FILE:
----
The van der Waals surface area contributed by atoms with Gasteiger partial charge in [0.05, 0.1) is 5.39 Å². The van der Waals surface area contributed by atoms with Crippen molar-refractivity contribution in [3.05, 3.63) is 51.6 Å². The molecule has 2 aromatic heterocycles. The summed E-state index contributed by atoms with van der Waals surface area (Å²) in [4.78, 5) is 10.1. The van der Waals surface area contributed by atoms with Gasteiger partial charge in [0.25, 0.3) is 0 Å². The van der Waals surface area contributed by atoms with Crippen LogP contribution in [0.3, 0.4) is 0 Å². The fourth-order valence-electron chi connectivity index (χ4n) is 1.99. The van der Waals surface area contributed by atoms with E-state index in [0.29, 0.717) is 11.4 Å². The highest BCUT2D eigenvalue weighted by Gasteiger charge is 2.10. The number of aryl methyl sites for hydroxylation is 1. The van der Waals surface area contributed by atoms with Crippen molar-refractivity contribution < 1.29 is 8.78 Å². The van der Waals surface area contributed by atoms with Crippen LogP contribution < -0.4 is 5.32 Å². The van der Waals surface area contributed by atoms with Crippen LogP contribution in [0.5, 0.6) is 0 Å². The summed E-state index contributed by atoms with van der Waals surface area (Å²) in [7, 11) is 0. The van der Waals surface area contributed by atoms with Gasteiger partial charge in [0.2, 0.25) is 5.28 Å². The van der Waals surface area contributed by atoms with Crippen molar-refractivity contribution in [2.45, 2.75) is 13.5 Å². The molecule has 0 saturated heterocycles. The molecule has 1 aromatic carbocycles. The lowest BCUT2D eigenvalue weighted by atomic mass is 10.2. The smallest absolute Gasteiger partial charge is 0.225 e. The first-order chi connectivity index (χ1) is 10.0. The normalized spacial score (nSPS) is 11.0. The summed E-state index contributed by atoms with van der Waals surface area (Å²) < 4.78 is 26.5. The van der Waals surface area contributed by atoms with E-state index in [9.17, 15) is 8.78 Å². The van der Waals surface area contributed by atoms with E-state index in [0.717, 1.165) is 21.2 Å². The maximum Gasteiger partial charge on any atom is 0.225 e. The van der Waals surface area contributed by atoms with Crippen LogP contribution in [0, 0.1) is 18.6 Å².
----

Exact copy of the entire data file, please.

The van der Waals surface area contributed by atoms with Gasteiger partial charge in [0.05, 0.1) is 5.39 Å². The van der Waals surface area contributed by atoms with Crippen molar-refractivity contribution in [3.05, 3.63) is 51.6 Å². The molecule has 2 aromatic heterocycles. The summed E-state index contributed by atoms with van der Waals surface area (Å²) in [4.78, 5) is 10.1. The van der Waals surface area contributed by atoms with Gasteiger partial charge in [0.25, 0.3) is 0 Å². The van der Waals surface area contributed by atoms with Crippen LogP contribution in [0.3, 0.4) is 0 Å². The fourth-order valence-electron chi connectivity index (χ4n) is 1.99. The van der Waals surface area contributed by atoms with E-state index in [0.29, 0.717) is 11.4 Å². The highest BCUT2D eigenvalue weighted by Gasteiger charge is 2.10. The number of aryl methyl sites for hydroxylation is 1. The van der Waals surface area contributed by atoms with Crippen molar-refractivity contribution < 1.29 is 8.78 Å². The van der Waals surface area contributed by atoms with Crippen LogP contribution < -0.4 is 5.32 Å². The van der Waals surface area contributed by atoms with Crippen LogP contribution in [0.5, 0.6) is 0 Å². The summed E-state index contributed by atoms with van der Waals surface area (Å²) in [7, 11) is 0. The van der Waals surface area contributed by atoms with Gasteiger partial charge in [0.2, 0.25) is 5.28 Å². The van der Waals surface area contributed by atoms with Crippen molar-refractivity contribution in [2.45, 2.75) is 13.5 Å². The molecule has 0 saturated heterocycles. The molecule has 1 aromatic carbocycles. The lowest BCUT2D eigenvalue weighted by atomic mass is 10.2. The smallest absolute Gasteiger partial charge is 0.225 e. The first-order chi connectivity index (χ1) is 10.0. The normalized spacial score (nSPS) is 11.0. The summed E-state index contributed by atoms with van der Waals surface area (Å²) < 4.78 is 26.5. The van der Waals surface area contributed by atoms with E-state index in [9.17, 15) is 8.78 Å². The van der Waals surface area contributed by atoms with E-state index in [0.717, 1.165) is 21.2 Å². The maximum Gasteiger partial charge on any atom is 0.225 e. The van der Waals surface area contributed by atoms with Crippen LogP contribution in [0, 0.1) is 18.6 Å².